Naturally, this made a lot of folks uncomfortable and a political decision was made by the Council majority, city manager, and city attorney to kill off the commission under the guise that its work was done…this in spite of the fact that a majority of commissioners voted (at what would turn out to be our last meeting) to continue discussion of the issues into the future.
In light of my belief that direct appointments would address many of the short comings of our boards and commissions structure, here are MY alternative to changes in the structure and mechanics of our boards and commissions:
- Simultaneous service and term limits. NO. Implement direct appointments instead. Let the council member choose whoever he or she wants. If a really smart, really dedicated applicant can successfully cover serving on more than one public body and the council member is satisfied with the job they are doing, why limit the number of public bodies? Further, the term limit is automatic with every four year election. If the council member isn’t re-elected, the new council member can appoint whomever they desire…or keep the old appointee as long as they like, for continuity or because of proven performance.
- Disqualifications. NO. Implement direct appointments instead. If a council member is dumb enough to appoint an ex-con, they can be prepared to suffer the wrath of the residents…or provide a damned good reason. With regard to the prohibition against someone who has filed suit against the city–beyond the fact that this provision might as well have my name on it because it is a direct and self-serving attempt by the mayor to remove me from the Airport Commission–I’m not even sure this is legal.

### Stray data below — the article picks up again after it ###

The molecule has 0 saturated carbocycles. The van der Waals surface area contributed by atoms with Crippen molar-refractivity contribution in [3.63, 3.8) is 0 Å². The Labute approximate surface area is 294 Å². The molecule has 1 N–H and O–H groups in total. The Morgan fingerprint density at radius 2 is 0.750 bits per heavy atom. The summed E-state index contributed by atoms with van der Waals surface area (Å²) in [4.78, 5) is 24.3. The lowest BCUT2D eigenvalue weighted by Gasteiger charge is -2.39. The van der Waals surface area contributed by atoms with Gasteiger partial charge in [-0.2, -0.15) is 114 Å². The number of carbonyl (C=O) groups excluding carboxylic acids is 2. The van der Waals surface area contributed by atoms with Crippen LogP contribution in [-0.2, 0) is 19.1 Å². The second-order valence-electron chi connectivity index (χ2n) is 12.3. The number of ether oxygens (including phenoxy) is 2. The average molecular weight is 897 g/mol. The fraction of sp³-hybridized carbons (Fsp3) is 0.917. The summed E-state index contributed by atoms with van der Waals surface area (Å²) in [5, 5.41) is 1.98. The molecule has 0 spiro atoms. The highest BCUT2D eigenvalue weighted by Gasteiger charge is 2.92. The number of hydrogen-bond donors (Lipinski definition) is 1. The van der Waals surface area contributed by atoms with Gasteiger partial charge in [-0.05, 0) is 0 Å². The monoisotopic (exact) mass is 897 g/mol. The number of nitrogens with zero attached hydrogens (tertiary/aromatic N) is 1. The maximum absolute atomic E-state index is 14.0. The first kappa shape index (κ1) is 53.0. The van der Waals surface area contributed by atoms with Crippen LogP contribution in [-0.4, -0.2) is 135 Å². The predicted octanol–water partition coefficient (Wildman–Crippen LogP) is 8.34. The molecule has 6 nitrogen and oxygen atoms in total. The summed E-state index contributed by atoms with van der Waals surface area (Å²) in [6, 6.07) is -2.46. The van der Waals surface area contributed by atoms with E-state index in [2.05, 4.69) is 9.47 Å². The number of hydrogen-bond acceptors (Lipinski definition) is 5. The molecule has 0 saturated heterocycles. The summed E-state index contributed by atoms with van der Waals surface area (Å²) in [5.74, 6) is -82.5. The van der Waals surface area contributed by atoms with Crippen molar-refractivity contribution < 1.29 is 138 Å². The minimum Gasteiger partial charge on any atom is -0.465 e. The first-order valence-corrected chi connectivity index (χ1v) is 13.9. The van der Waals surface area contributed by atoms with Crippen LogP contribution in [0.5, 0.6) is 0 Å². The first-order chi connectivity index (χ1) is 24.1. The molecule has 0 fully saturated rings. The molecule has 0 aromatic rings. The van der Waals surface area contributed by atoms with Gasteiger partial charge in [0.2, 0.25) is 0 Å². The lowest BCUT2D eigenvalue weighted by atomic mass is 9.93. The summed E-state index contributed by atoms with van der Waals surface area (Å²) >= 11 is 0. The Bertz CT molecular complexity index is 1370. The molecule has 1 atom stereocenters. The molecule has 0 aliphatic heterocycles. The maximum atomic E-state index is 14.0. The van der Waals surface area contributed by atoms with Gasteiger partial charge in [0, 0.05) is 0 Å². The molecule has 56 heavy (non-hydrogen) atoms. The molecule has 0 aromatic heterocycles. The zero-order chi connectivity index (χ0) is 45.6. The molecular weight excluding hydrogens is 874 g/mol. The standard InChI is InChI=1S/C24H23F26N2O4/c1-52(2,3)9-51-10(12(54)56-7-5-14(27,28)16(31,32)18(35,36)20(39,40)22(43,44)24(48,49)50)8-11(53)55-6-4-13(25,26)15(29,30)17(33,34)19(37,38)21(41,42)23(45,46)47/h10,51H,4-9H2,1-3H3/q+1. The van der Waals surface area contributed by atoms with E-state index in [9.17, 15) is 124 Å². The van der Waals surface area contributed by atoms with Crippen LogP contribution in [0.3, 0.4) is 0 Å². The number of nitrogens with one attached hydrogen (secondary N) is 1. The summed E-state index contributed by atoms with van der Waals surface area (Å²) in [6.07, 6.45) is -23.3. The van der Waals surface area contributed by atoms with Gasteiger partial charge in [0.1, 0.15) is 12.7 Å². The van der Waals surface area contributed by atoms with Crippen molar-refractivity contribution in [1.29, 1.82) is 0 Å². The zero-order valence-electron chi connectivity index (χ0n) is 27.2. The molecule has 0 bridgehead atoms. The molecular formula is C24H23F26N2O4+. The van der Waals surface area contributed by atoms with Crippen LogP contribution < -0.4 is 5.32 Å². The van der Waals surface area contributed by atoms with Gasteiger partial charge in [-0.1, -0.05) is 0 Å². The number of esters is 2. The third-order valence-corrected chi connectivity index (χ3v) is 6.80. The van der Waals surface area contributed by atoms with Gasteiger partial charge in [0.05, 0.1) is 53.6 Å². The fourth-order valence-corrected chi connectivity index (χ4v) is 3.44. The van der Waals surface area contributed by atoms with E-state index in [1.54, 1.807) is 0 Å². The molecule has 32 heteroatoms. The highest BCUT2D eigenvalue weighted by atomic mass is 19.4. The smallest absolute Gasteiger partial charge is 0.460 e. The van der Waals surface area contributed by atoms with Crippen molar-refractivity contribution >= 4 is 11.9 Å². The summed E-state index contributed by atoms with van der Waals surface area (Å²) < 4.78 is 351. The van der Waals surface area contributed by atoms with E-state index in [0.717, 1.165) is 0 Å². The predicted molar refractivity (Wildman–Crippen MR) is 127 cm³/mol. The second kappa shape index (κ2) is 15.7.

- Absence/Tardy policy. NO. Implement direct appointments instead. If an appointee is not performing to the standards of his or her appointer, that council member can appoint someone else.
- Membership Cap, aka, Size limits. YES. The size of each board or commission should mirror the size of the city council…and it would under direct appointments. The McDowell Road task force and the Downtown Task Force proved (as if we needed proof) that creating a huge public body just makes the mess bigger.
- Nepotism. NO. This is aimed at former councilman Wayne Ecton who appointed his wife to the (now defunct) direct-appointment Budget Review Commission; and to council member Lisa Borowsky who appointed her father. I happen to think Martha Ecton is likable…but Councilman Ecton caught some flack for it. Council member Borowsky caught some flack, too, but a little less because her father is a pretty well-known businessman who IS sharp. For both council members, the appointees served to their satisfaction, everyone knew exactly who appointed them, and the council members felt it was worth the flack. Suzanne Klapp even said she was going to appoint herself to this commission…I think that would be the height of nepotism, not to mention pretty much defeating the purpose of having such a commission (which may have been her ultimate goal), but it ought to be her right to do so.